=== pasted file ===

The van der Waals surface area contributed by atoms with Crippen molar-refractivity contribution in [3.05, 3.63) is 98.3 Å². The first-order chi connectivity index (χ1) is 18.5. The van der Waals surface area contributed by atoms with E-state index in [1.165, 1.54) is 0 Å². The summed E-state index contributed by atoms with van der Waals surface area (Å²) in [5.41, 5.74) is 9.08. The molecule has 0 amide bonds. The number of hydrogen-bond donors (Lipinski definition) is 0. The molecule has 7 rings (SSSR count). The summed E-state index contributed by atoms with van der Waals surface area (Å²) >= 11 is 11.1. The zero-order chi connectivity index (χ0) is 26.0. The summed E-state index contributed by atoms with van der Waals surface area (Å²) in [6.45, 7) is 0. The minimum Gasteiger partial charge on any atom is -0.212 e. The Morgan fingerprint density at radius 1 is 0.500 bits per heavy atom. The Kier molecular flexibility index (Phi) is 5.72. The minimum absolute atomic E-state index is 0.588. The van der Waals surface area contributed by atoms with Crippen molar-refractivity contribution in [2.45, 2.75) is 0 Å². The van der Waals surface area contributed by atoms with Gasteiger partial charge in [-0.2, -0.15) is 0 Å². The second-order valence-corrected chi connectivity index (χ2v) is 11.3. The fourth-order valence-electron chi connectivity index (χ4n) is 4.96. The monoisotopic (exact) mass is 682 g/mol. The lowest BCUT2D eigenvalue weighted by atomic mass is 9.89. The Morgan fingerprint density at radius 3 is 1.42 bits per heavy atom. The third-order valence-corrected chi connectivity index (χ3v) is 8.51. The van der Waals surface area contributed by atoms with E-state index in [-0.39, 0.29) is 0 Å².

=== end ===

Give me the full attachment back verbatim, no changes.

The van der Waals surface area contributed by atoms with Crippen molar-refractivity contribution in [3.05, 3.63) is 98.3 Å². The first-order chi connectivity index (χ1) is 18.5. The van der Waals surface area contributed by atoms with E-state index in [1.165, 1.54) is 0 Å². The summed E-state index contributed by atoms with van der Waals surface area (Å²) in [5.41, 5.74) is 9.08. The molecule has 0 amide bonds. The number of hydrogen-bond donors (Lipinski definition) is 0. The molecule has 7 rings (SSSR count). The summed E-state index contributed by atoms with van der Waals surface area (Å²) >= 11 is 11.1. The zero-order chi connectivity index (χ0) is 26.0. The summed E-state index contributed by atoms with van der Waals surface area (Å²) in [6.45, 7) is 0. The minimum Gasteiger partial charge on any atom is -0.212 e. The Morgan fingerprint density at radius 1 is 0.500 bits per heavy atom. The Kier molecular flexibility index (Phi) is 5.72. The minimum absolute atomic E-state index is 0.588. The van der Waals surface area contributed by atoms with Crippen molar-refractivity contribution in [2.45, 2.75) is 0 Å². The van der Waals surface area contributed by atoms with Gasteiger partial charge in [-0.2, -0.15) is 0 Å². The second-order valence-corrected chi connectivity index (χ2v) is 11.3. The fourth-order valence-electron chi connectivity index (χ4n) is 4.96. The monoisotopic (exact) mass is 682 g/mol. The lowest BCUT2D eigenvalue weighted by atomic mass is 9.89. The Morgan fingerprint density at radius 3 is 1.42 bits per heavy atom. The third-order valence-corrected chi connectivity index (χ3v) is 8.51. The van der Waals surface area contributed by atoms with E-state index in [-0.39, 0.29) is 0 Å².